A good chunk of what you pay for with the elektrons is the sequencer, which is clever but at times too clever for its own good, and the synthesis is pretty fiddly with those encoders and tiny screen. if you plan to sequence on Live there seems little reason to get an Elektron machine but the Machinedrum continues to be the most powerful drum synth until the Pulsar comes out.
XXXEsq
I have an ARMkII. It is a spectacular machine. I've found it very easy to generate cool percussive sounds and you can sample your modular into it and then use those sounds through the on board processors. It works very well as a DAW slave (and with Overbridge, better with Ableton than others). As mentioned above, p-locks and sound locks make for some very interesting ways to generate shifting patterns. I found the learning curve to be pretty steep. I've had mine for a few months and still need to go back to the manual from time to time.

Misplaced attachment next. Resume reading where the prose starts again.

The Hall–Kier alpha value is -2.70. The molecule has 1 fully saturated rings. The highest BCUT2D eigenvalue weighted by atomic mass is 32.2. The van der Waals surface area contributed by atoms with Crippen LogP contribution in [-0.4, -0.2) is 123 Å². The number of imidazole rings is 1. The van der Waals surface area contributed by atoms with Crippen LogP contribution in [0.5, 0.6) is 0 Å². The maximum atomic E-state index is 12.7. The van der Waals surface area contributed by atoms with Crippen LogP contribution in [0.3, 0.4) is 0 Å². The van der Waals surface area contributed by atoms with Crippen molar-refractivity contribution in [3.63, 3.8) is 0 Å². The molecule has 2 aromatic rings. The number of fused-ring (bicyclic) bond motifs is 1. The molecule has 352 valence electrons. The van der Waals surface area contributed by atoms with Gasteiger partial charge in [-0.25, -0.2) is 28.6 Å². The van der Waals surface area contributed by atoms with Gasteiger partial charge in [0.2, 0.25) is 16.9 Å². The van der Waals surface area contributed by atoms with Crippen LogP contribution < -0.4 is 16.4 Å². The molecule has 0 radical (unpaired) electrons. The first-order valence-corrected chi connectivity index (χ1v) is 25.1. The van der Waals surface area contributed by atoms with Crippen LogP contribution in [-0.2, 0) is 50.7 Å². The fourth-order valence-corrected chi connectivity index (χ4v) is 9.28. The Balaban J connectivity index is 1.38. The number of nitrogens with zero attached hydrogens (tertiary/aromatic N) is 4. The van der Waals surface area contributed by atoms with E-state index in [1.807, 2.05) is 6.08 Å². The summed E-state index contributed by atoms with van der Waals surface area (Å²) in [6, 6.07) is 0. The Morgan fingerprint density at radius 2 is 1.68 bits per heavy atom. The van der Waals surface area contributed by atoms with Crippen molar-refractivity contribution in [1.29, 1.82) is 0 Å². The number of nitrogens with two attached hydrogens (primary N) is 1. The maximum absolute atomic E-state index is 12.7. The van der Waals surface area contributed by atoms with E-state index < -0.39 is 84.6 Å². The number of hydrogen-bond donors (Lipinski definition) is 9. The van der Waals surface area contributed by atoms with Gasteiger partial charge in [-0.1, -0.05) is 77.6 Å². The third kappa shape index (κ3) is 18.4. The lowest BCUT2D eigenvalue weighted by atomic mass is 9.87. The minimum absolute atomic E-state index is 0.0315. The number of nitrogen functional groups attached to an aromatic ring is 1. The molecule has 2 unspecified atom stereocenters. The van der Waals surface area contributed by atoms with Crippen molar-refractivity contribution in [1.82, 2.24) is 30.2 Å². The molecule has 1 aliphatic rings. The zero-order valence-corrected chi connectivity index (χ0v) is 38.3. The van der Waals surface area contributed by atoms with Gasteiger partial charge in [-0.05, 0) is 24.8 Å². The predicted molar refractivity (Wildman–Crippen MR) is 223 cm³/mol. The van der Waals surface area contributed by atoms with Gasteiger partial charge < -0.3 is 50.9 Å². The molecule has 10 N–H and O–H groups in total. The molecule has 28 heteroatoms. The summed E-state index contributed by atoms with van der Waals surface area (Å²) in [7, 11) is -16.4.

The ONLY major drawback is that it doesn't send midi data out from the sequencer. (It does send and receive clock and position data, but no note or trigger data.) They don't disclose this in any of the advertising. I found this really annoying at first and I still do. But for me, the pluses far outweigh this annoying shortcoming.
nectarios
Yeah I have an A4 mk1 too. I find the Rytm to be much better sounding, but the amount of programming on the A4 is brilliant.

The sound straight out of the box is a bit "meh"...so its like my production training ground...its like the most generic sounding analog synth and the challenge is to make it sound interesting with pedals and EQ, which of course might not be what you want.

Also its one of the best synths for live sets.
The performance macros, are pure gold on stage.
Panason
XXXEsq wrote: